Crucial to operating in a time when more customers are ordering takeout than dining in, Jersey Mike’s also installed dedicated backline counters where employees can prepare subs for takeout orders without interrupting the flow of the dine-in service counter. Cancro says that the backline system integrates well with the company’s new technology systems and phone app, which lets customers order online, as well as with third-party delivery services like Uber Eats and DoorDash.
“The backline counter and dedicated takeout pickup area has become extremely important in recent years, among our competitors and other food service businesses. You could say we are just following them — or they are following us, depending how you look at it,” says Cancro.
In the past, online, call-in and in-store orders were prepared in the order in which they were received, which was confusing for some dine-in customers who saw those orders prepared before their own.
The retrofits will cost about $75,000 per store, including labor costs from the company’s trusted contractors that originally built many of the stores. Cancro says that paying for and handling the process of the upgrades removes the burden from franchise owners, who might have trouble affording the cost of the project. With stores limiting dine-in operations during the COVID-19 outbreak, Cancro estimates that stores should take about a year-and-a-half to upgrade, compared with the normal four- or five-year time span for such a large, chain-wide remodel project.
Retrofits are already complete in California, where Jersey Mike’s operates approximately 300 stores. The company operates more stores in California than any other state, and Cancro says that the retrofit project is part of doubling down on its existing market presence rather than expansion into new areas. The company has opened nearly 200 stores in the past year, including its first in Maine. Cancro says are all performing well so far.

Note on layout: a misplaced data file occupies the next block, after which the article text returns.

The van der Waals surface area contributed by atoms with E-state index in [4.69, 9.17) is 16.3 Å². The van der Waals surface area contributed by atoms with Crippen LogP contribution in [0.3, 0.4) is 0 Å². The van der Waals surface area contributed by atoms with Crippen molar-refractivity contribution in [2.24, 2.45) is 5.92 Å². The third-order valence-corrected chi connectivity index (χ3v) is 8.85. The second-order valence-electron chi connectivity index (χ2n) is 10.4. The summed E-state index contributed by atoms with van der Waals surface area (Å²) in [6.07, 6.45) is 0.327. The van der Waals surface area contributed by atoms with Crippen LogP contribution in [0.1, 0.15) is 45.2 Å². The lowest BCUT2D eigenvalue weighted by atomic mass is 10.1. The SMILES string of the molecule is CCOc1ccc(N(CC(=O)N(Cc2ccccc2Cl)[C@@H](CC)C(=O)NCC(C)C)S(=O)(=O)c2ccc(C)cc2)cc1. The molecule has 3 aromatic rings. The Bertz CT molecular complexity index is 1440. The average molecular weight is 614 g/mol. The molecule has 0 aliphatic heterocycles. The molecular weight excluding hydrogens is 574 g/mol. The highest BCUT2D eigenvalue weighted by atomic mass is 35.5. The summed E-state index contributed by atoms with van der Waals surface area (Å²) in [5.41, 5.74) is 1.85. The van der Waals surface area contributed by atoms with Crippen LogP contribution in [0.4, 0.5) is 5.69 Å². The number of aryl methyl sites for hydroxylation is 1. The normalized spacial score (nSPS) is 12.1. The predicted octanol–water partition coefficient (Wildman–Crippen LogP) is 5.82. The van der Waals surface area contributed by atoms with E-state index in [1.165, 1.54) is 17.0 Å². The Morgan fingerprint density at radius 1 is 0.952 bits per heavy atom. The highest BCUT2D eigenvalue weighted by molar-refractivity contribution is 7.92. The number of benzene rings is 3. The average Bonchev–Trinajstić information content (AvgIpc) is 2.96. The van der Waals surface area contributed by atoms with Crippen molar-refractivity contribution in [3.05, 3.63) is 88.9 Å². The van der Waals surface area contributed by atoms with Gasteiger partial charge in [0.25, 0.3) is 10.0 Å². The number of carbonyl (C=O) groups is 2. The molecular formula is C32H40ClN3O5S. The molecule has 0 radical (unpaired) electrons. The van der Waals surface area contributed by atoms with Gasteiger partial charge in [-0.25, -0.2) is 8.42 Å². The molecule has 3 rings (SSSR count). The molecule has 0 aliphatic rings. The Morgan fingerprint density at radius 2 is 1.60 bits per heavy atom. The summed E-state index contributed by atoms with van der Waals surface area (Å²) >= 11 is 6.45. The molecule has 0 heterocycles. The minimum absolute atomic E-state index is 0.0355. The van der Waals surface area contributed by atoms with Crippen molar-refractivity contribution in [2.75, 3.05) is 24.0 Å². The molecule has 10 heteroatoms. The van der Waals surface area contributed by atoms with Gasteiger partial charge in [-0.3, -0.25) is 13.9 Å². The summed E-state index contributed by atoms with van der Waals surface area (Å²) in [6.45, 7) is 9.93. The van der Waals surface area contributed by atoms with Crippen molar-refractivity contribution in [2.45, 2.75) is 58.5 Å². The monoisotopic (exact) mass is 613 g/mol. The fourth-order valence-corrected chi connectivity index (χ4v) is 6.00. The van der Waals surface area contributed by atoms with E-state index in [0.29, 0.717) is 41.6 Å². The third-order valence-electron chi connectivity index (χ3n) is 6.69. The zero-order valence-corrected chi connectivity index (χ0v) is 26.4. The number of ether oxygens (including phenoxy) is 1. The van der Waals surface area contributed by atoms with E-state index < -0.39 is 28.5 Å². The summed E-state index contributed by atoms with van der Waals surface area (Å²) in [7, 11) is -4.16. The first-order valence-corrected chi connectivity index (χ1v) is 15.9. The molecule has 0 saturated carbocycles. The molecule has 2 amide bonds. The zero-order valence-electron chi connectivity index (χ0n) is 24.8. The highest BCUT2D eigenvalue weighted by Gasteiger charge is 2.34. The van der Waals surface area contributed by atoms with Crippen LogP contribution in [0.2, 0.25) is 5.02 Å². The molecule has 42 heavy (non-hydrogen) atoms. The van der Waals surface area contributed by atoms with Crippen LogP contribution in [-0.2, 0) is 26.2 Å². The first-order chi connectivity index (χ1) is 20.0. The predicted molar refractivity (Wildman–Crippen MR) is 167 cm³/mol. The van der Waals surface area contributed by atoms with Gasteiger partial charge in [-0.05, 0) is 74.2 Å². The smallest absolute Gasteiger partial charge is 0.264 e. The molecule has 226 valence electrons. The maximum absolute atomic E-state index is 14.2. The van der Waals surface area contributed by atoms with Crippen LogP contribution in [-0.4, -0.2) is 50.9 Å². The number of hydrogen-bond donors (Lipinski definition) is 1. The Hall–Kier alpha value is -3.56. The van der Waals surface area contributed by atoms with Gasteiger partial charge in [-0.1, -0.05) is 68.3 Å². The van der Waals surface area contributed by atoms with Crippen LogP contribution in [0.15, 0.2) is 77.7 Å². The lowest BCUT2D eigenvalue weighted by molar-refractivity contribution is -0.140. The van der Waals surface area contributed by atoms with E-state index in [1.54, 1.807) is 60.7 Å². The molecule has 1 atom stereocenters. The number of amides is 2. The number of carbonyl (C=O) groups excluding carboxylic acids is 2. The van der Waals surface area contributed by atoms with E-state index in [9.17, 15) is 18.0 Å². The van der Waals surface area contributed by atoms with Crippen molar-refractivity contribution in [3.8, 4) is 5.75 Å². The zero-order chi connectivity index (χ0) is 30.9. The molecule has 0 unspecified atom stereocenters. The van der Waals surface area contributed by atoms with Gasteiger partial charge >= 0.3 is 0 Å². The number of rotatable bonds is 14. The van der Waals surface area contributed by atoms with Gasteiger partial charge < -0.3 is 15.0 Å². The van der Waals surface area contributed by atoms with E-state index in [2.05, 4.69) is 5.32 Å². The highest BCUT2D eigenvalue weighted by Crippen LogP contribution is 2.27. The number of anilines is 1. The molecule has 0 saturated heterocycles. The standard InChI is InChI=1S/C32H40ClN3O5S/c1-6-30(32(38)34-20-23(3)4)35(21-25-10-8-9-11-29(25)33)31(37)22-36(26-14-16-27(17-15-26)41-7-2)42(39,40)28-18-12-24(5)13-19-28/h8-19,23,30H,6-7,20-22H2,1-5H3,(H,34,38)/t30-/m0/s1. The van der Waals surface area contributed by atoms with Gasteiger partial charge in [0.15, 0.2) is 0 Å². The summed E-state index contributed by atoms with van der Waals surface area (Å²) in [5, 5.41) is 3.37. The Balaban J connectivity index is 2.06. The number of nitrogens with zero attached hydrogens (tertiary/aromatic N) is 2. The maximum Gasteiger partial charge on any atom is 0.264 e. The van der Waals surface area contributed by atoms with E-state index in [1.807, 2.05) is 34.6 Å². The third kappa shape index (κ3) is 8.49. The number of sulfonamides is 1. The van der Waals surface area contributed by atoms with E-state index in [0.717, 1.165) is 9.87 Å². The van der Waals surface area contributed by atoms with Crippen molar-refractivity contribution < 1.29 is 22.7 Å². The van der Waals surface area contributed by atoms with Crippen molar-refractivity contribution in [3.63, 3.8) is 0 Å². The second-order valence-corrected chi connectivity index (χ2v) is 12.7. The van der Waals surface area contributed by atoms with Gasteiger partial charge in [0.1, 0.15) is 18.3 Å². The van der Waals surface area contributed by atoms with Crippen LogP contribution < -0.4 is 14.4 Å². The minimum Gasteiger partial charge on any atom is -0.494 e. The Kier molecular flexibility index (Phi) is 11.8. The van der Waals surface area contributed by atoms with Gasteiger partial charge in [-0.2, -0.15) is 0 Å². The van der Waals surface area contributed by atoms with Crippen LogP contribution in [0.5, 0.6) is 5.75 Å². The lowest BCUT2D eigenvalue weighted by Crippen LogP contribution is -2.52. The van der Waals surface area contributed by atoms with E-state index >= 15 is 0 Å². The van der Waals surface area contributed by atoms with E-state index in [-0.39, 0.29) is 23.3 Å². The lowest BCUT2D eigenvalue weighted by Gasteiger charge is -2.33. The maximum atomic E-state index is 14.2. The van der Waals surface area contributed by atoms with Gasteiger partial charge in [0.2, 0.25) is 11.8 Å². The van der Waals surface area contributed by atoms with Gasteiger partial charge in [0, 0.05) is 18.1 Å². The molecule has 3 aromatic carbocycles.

“Believe it or not, New Jersey is actually one of the last markets where we have started to grow, but we do have plans to expand here in the near future,” says Cancro. “We have plenty of room to grow in every state. We are knocking on the door for 2,000 stores by the end of next year, which will ultimately translate to $2 billion in annual sales.”
Cancro started working at the original Mount Pleasant store — then just called Mike’s — when he was 14 years old. With the help of his football coach, Rod Smith, who was also a banker, Cancro secured a $125,000 loan to buy the store when he was just 17. Cancro added “Jersey” to the store’s name, a tribute to its proximity to the Jersey Shore, and has dedicated his career to expanding the brand across the country.
This year, Jersey Mike’s is sponsoring the Coach Rod Smith Award, which will give 25 restaurants to managers who aspire to be store owners but lack financing. Jersey Mike’s signs the lease, fronts the start-up money for the franchisee and gifts the store to the selected new owners.
“We want to give the award to managers who are dynamic, outgoing and deserving of ownership,” says Cancro. “Coach Smith gave me my chance when I was a teenager, and now I am in a position to give that chance to someone else.”
— By Alex Patton. This article originally appeared in the June 2020 issue of Shopping Center Business.